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Big data doesn’t lie but the people who enter it might

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There’s an old business axiom we all know that  goes like this: The customer is always right.

In this digital economy, it turns out that axiom has to change to read: The customer’s data is always right.

Let me illustrate with a little story.

I recently decided to buy a new car and trade in my old one. I’d had the old one for about six years and I drove it about three-thousand miles a year. I know that sounds crazy but it’s true. I drove it once out of state to Ohio to see family. That’s it. Otherwise it stayed within a thirty mile radius of home. I like to joke that I am that little old lady that only drives her car to church on Sunday.

So imagine my surprise when the car dealer informs me that my odometer reading is inaccurate – off by more than 30k – based on a single line of data held within the vehicle history report accessed by the dealer. A line of data that further claimed my car had been serviced in North Dakota two years prior.

This discrepancy is not to be taken lightly. Odometer readings inform trade in value and it’s illegal to tamper with them (fines and prison are possible). Given that the actual odometer read a much lower number than the one in the report, well, you can imagine the dealer was a bit unsettled. He was faced with the undesirable decision to trust me – who insisted I have never taken the car to North Dakota – or the data that claimed I did?

The question quickly boiled down to “is the customer always right” or “is the customer’s data always right”?

It turns out this isn’t the first time someone’s been bitten by inaccurate data in a vehicle history report. Most of the data is still manually entered, so mistakes happen. But the process of correcting those errors requires that the person who entered it admit to making a mistake. Which means they have to remember they made a mistake some five, ten, or even fifteen years ago. If the technician that entered the data is even around to admit the mistake.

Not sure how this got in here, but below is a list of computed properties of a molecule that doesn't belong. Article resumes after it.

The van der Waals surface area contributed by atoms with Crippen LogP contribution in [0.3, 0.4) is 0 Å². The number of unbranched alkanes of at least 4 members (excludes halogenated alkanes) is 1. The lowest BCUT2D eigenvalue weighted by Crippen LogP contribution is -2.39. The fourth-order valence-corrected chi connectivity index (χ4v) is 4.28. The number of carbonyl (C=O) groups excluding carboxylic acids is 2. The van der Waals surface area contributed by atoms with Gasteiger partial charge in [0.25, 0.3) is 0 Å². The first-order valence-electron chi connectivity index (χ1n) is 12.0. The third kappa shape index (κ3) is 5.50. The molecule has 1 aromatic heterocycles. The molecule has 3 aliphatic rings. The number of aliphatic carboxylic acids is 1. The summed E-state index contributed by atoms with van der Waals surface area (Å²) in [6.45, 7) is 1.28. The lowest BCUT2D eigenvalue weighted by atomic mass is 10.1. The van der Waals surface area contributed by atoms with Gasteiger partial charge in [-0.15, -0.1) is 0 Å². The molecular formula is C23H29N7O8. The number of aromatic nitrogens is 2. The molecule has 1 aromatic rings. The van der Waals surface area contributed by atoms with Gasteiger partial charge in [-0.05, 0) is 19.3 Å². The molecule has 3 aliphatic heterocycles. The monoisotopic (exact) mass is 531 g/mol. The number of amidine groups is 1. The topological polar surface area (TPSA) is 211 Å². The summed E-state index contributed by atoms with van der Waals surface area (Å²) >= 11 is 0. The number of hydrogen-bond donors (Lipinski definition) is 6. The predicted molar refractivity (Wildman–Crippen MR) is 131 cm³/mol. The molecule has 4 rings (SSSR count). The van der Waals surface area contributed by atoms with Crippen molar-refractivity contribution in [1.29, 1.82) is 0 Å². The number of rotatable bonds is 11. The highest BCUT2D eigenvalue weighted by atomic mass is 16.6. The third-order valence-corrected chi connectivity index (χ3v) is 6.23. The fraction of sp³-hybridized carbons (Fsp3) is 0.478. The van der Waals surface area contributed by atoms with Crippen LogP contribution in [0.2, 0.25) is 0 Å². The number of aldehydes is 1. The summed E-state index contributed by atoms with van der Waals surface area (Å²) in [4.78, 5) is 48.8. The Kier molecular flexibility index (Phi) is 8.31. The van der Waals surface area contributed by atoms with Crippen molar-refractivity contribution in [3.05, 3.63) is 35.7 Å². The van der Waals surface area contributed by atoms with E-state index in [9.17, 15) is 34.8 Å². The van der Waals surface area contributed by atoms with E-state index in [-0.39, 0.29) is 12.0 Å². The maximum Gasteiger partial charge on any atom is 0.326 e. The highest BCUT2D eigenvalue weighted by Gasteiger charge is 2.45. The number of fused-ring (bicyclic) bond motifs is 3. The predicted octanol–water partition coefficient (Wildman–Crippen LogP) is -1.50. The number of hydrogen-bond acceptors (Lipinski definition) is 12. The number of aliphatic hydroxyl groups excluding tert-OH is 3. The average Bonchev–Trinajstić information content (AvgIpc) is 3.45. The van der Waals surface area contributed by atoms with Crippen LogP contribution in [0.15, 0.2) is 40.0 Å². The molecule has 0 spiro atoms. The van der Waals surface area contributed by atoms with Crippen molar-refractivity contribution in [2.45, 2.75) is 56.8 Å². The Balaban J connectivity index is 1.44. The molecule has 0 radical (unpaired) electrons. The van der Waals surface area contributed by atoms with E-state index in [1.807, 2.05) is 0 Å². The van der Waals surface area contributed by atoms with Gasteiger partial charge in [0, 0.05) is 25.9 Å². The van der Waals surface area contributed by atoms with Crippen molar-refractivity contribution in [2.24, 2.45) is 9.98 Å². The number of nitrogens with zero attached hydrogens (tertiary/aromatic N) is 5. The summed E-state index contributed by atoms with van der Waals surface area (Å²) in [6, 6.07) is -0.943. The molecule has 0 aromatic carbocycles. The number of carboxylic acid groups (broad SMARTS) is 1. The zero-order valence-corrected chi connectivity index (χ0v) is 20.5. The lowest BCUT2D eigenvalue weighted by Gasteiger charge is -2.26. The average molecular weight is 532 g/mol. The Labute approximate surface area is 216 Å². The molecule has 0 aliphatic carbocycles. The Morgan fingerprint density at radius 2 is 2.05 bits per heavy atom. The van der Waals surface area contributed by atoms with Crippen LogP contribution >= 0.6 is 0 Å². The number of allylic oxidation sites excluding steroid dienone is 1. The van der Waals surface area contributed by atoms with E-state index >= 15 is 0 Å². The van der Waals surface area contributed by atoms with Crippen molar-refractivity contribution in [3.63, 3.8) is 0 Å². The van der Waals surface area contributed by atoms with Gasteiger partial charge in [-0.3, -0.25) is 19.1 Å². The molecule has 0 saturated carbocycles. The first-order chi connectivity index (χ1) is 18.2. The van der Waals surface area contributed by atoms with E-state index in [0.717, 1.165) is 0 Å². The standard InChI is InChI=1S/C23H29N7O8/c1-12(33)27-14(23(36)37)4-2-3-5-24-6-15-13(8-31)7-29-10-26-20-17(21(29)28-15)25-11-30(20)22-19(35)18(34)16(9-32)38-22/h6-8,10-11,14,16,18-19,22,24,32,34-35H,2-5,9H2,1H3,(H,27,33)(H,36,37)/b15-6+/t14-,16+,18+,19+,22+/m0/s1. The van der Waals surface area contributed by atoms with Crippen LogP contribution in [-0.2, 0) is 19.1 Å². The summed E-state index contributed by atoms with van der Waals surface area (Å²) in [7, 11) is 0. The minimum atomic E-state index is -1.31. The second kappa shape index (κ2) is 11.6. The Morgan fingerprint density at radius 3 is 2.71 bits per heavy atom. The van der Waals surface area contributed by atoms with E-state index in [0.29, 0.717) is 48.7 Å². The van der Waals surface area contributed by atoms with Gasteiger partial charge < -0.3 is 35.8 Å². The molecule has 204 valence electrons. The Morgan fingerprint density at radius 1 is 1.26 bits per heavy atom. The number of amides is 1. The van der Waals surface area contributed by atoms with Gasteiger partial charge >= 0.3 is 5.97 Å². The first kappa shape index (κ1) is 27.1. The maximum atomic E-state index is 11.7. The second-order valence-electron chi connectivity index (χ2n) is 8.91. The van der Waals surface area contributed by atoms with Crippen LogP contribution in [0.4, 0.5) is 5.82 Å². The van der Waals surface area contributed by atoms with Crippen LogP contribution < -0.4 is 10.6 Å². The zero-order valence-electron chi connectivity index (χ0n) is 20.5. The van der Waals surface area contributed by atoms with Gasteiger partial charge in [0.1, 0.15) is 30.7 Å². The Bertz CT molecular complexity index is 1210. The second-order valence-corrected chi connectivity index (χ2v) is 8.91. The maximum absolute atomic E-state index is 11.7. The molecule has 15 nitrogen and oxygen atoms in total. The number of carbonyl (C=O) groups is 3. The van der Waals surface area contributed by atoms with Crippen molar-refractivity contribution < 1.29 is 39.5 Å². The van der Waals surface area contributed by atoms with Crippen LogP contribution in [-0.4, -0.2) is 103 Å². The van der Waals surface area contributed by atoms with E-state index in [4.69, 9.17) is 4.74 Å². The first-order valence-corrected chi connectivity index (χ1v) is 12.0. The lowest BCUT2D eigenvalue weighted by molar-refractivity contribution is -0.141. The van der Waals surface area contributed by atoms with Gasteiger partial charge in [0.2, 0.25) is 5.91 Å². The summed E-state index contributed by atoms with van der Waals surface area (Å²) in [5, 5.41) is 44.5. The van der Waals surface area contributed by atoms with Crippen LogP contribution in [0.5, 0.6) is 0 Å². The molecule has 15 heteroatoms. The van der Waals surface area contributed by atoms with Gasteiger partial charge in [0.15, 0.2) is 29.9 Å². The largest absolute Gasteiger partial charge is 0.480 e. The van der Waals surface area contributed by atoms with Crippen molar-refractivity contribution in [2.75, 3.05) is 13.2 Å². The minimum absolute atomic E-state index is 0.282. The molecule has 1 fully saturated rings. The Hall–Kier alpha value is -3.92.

In the end, I left with my new car and the dealer was left to handle correcting the report. I’m willing to bet many of you have a similar story. It’s all too common when you’re operating in a digital economy.

The Human (Error) Factor

As we continue to expand our reliance on machines for solving problems, mining data, and making decisions, we need to be aware that the data we have may not be accurate. At some point in the custody chain of that data there was a human being involved. And an axiomatic truth of being human is that we make mistakes. A single wrong keystroke by a service technician in North Dakota six years ago and suddenly you’re under hot lights and being interrogated about every car trip you’ve ever taken.

We need to be careful about how much faith we put in the data we use to make decisions. It isn’t just accidental errors we need to be worried about, it’s intentional errors as well. Your data, I guarantee, is dirty. 

The design of DNS is pretty amazing in its designation of authoritative sources versus non-authoritative. Because you know that if there’s a discrepancy you can go to the one, true source and find the truth. With customer data, there’s no such thing. That’s a potential red flag because the systems we use now – and will be using in the near future – can’t necessarily know what’s accurate and what’s not. After all, there’s no place to verify its veracity. No certificate authority, no designated authoritative sources like DNS. And in many cases, no way to dispute the data.